Ukraine’s Sustained Counteroffensive: Denying Russia’s Prolongation of the War

Ukraine’s Sustained Counteroffensive: Denying Russia’s Prolongation of the War

By Nataliya Bugayova

July 24, 2023, 4:00pm ET

The West risks handing the Kremlin another opportunity to prolong its war in Ukraine if it fails to resource Ukraine’s sustained counteroffensive. Delays and fragmented aid are exactly what allowed Russia to regroup prior to the Ukrainian counteroffensive. The West must not wait on the results of the current phase of the Ukrainian counteroffensive, and, instead, help Ukraine maintain its momentum to prevent Russia from rebuilding its military strength and prolonging the war.

The Western discussion of the prospects and timeline of Ukraine’s counteroffensive is skewed by a Western desire to see quick wins and Russia’s efforts to portray Ukraine’s counteroffensive as a failing undertaking. The discussion of Ukraine’s counteroffensive should recognize the following realities, however.

Ukraine, with Western support, has achieved substantial military results over the past 17 months. Ukraine prevented the Kremlin from achieving its initial objectives in this war to invade and conquer Ukraine in a matter of days. Ukraine has reversed many of Russia’s gains, liberated about 75,000 square km of its territory, and prevented Russia from establishing control even over Donbas – despite Russia occupying much of the region for the past eight years. Ukraine was able to seize the initiative on the battlefield twice, in the summer of 2022 and in the spring of 2023.

Ukraine’s ongoing counteroffensive cannot be expected to be fast and easy; it is inherently hard for several reasons:

  • Russia had time to regroup and prepare for the inevitable Ukrainian counteroffensive, and Ukrainian forces now face prepared defensive Russian positions, including massive mine fields and layered field fortifications, and partially reconstituted Russian forces.[1]
  • Ukraine is attempting combined arms operations without air superiority and with limited enablers for maneuvering, such as air defenses – an extraordinarily challenging undertaking. Ukraine’s counteroffensive forces additionally had limited time to prepare for a major offensive.[2]
  • Ukraine, unlike Russia, is optimizing its operations to preserve its own forces at the cost of slower advances.[3]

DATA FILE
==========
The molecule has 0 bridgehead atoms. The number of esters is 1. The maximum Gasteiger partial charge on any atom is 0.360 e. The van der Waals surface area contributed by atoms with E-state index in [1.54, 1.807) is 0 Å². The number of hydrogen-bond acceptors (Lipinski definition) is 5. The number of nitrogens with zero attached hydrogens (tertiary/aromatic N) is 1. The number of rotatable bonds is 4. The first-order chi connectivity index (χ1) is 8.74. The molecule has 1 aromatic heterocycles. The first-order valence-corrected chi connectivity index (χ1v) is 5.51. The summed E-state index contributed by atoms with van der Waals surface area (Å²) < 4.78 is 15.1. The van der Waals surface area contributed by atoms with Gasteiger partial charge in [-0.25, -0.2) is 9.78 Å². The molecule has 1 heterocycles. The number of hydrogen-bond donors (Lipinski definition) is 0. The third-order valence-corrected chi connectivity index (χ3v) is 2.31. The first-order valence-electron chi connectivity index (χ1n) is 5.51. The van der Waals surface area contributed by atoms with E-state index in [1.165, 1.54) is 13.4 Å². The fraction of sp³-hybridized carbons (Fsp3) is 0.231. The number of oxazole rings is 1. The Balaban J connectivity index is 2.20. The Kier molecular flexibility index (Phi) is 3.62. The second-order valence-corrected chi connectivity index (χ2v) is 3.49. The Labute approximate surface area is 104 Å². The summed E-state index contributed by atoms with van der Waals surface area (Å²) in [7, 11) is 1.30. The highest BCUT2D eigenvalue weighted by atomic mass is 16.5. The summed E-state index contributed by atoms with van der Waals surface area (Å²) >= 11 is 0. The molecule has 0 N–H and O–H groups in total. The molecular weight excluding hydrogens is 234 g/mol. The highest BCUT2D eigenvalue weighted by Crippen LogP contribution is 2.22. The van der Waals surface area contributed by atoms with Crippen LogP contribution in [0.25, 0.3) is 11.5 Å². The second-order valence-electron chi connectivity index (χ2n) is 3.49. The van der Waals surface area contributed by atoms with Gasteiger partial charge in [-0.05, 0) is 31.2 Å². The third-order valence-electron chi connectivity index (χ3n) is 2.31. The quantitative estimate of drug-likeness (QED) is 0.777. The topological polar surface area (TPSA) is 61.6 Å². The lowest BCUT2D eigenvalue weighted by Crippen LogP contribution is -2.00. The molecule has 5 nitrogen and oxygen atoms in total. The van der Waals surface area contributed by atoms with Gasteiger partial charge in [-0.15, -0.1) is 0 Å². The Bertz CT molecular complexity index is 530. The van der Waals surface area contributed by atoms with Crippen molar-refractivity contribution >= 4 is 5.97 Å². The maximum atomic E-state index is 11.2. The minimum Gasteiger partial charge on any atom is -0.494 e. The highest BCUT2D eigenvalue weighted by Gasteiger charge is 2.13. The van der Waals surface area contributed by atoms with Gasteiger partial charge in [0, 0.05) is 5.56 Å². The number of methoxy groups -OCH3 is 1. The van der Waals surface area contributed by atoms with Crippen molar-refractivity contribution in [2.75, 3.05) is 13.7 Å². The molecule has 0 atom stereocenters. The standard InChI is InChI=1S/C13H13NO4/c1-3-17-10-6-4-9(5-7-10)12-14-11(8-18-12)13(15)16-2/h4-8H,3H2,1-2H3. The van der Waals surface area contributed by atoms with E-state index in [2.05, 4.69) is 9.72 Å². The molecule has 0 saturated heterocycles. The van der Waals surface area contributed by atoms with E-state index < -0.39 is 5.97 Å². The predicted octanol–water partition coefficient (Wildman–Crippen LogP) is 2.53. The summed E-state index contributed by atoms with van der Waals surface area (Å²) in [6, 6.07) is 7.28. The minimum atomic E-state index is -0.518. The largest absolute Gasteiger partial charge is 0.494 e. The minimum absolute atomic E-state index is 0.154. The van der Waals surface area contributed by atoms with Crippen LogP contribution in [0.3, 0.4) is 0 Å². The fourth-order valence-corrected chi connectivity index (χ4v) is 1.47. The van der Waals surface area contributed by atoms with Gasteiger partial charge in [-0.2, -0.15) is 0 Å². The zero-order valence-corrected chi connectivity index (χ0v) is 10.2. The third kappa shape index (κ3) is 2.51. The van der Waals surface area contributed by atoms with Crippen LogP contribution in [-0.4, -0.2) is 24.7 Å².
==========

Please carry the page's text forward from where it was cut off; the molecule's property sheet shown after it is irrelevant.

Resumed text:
Ukrainian forces are nevertheless advancing and adapting. ISW assessed that Ukraine has liberated about two-thirds of the same amount of territory in five weeks that Russian forces captured in over six months.[4] Ukrainian forces adapted their tactics after initial setbacks and are increasingly successfully using small infantry assaults backed by precision fires to make inroads against Russian defenses. The large-scale mechanized breaches that NATO trained Ukraine’s counteroffensive brigades to execute are incredibly difficult and are not the only option available to Ukrainian forces, who are not failing simply because they are using different approaches. Ukrainian strikes continue to degrade key Russian ground lines of communications.[5] Russian forces are concerned about Ukrainian advances in several areas, including in Bakhmut.[6]

Ukrainian forces will continue to liberate Ukraine’s territory and people if properly supported by the West. Ukraine has yet to commit the main body of its forces to counteroffensive operations and launch its main effort. The Kremlin, while it has regrouped its forces and is explicitly intending to adapt for a prolonged war, is still pursuing half-measures to regenerate its forces and mobilize Russia’s defense industrial base.[7] Russia’s localized counterattacks are unlikely to result in more than tactical gains.[8] These factors imply a continued window of opportunity for Ukraine, but this window cannot be taken for granted.

Enabling Ukraine to liberate its people and territory remains an essential requirement for preserving Ukraine’s sovereignty and securing long term US interests, including preventing future Russian attacks on Ukraine that will draw the US and Europe into the same problem but under worse conditions.[9]